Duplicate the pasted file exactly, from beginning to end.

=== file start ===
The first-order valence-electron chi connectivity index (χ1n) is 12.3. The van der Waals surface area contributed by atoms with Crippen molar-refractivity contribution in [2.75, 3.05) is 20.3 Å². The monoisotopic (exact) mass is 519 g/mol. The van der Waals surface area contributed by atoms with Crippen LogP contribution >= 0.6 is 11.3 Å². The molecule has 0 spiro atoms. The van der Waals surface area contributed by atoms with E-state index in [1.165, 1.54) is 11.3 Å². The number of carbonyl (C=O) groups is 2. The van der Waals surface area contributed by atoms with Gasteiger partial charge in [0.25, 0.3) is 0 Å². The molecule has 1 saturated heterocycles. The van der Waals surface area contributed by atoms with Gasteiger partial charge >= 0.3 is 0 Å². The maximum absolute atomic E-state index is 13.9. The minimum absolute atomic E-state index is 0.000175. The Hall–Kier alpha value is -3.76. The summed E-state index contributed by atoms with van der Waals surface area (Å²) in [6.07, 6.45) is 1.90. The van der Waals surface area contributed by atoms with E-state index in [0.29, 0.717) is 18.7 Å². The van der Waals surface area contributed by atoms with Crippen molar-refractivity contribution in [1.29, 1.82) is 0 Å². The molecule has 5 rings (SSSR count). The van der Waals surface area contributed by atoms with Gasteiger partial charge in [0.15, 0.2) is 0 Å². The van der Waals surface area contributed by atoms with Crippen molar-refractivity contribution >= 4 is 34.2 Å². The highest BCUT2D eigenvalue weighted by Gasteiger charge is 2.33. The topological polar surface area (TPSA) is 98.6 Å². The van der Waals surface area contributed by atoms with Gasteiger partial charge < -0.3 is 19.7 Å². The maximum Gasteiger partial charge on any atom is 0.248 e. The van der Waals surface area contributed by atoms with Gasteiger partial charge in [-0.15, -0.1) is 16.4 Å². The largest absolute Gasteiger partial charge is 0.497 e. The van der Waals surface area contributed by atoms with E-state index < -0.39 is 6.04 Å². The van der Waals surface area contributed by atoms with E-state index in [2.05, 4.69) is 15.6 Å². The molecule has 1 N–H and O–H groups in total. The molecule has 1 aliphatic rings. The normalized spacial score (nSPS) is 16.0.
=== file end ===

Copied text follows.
The first-order valence-electron chi connectivity index (χ1n) is 12.3. The van der Waals surface area contributed by atoms with Crippen molar-refractivity contribution in [2.75, 3.05) is 20.3 Å². The monoisotopic (exact) mass is 519 g/mol. The van der Waals surface area contributed by atoms with Crippen LogP contribution >= 0.6 is 11.3 Å². The molecule has 0 spiro atoms. The van der Waals surface area contributed by atoms with E-state index in [1.165, 1.54) is 11.3 Å². The number of carbonyl (C=O) groups is 2. The van der Waals surface area contributed by atoms with Gasteiger partial charge in [0.25, 0.3) is 0 Å². The molecule has 1 saturated heterocycles. The van der Waals surface area contributed by atoms with Gasteiger partial charge >= 0.3 is 0 Å². The maximum absolute atomic E-state index is 13.9. The minimum absolute atomic E-state index is 0.000175. The Hall–Kier alpha value is -3.76. The summed E-state index contributed by atoms with van der Waals surface area (Å²) in [6.07, 6.45) is 1.90. The van der Waals surface area contributed by atoms with E-state index in [0.29, 0.717) is 18.7 Å². The van der Waals surface area contributed by atoms with Crippen molar-refractivity contribution in [1.29, 1.82) is 0 Å². The molecule has 5 rings (SSSR count). The van der Waals surface area contributed by atoms with Gasteiger partial charge in [0.15, 0.2) is 0 Å². The van der Waals surface area contributed by atoms with Crippen molar-refractivity contribution >= 4 is 34.2 Å². The highest BCUT2D eigenvalue weighted by Gasteiger charge is 2.33. The topological polar surface area (TPSA) is 98.6 Å². The van der Waals surface area contributed by atoms with Gasteiger partial charge < -0.3 is 19.7 Å². The maximum Gasteiger partial charge on any atom is 0.248 e. The van der Waals surface area contributed by atoms with Gasteiger partial charge in [-0.15, -0.1) is 16.4 Å². The largest absolute Gasteiger partial charge is 0.497 e. The van der Waals surface area contributed by atoms with E-state index < -0.39 is 6.04 Å². The van der Waals surface area contributed by atoms with E-state index in [2.05, 4.69) is 15.6 Å². The molecule has 1 N–H and O–H groups in total. The molecule has 1 aliphatic rings. The normalized spacial score (nSPS) is 16.0.